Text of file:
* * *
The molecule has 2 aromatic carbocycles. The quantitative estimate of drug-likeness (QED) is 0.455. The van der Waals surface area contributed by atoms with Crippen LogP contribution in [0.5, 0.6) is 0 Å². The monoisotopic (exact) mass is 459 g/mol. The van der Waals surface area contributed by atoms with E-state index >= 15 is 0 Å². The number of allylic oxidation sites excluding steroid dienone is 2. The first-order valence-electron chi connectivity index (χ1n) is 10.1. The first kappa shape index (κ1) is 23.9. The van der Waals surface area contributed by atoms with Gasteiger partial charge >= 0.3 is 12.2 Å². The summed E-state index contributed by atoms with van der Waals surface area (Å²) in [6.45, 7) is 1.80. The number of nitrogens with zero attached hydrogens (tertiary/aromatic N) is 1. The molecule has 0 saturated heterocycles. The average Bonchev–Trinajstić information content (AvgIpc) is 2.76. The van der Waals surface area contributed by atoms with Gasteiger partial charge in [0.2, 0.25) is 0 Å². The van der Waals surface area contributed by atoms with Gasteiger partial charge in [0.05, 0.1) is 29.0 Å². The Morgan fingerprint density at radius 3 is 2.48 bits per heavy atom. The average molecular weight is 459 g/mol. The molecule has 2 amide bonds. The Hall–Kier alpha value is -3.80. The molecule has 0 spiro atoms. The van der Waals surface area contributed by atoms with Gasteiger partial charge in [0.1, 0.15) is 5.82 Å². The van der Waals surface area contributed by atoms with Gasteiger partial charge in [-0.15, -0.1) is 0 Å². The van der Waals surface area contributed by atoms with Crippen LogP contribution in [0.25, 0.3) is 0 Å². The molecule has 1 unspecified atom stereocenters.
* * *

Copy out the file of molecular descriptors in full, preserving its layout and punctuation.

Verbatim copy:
The molecule has 2 aromatic carbocycles. The quantitative estimate of drug-likeness (QED) is 0.455. The van der Waals surface area contributed by atoms with Crippen LogP contribution in [0.5, 0.6) is 0 Å². The monoisotopic (exact) mass is 459 g/mol. The van der Waals surface area contributed by atoms with E-state index >= 15 is 0 Å². The number of allylic oxidation sites excluding steroid dienone is 2. The first-order valence-electron chi connectivity index (χ1n) is 10.1. The first kappa shape index (κ1) is 23.9. The van der Waals surface area contributed by atoms with Gasteiger partial charge >= 0.3 is 12.2 Å². The summed E-state index contributed by atoms with van der Waals surface area (Å²) in [6.45, 7) is 1.80. The number of nitrogens with zero attached hydrogens (tertiary/aromatic N) is 1. The molecule has 0 saturated heterocycles. The average Bonchev–Trinajstić information content (AvgIpc) is 2.76. The van der Waals surface area contributed by atoms with Gasteiger partial charge in [0.2, 0.25) is 0 Å². The van der Waals surface area contributed by atoms with Gasteiger partial charge in [0.05, 0.1) is 29.0 Å². The Morgan fingerprint density at radius 3 is 2.48 bits per heavy atom. The average molecular weight is 459 g/mol. The molecule has 2 amide bonds. The Hall–Kier alpha value is -3.80. The molecule has 0 spiro atoms. The van der Waals surface area contributed by atoms with Gasteiger partial charge in [0.1, 0.15) is 5.82 Å². The van der Waals surface area contributed by atoms with Gasteiger partial charge in [-0.15, -0.1) is 0 Å². The van der Waals surface area contributed by atoms with Crippen LogP contribution in [0.25, 0.3) is 0 Å². The molecule has 1 unspecified atom stereocenters.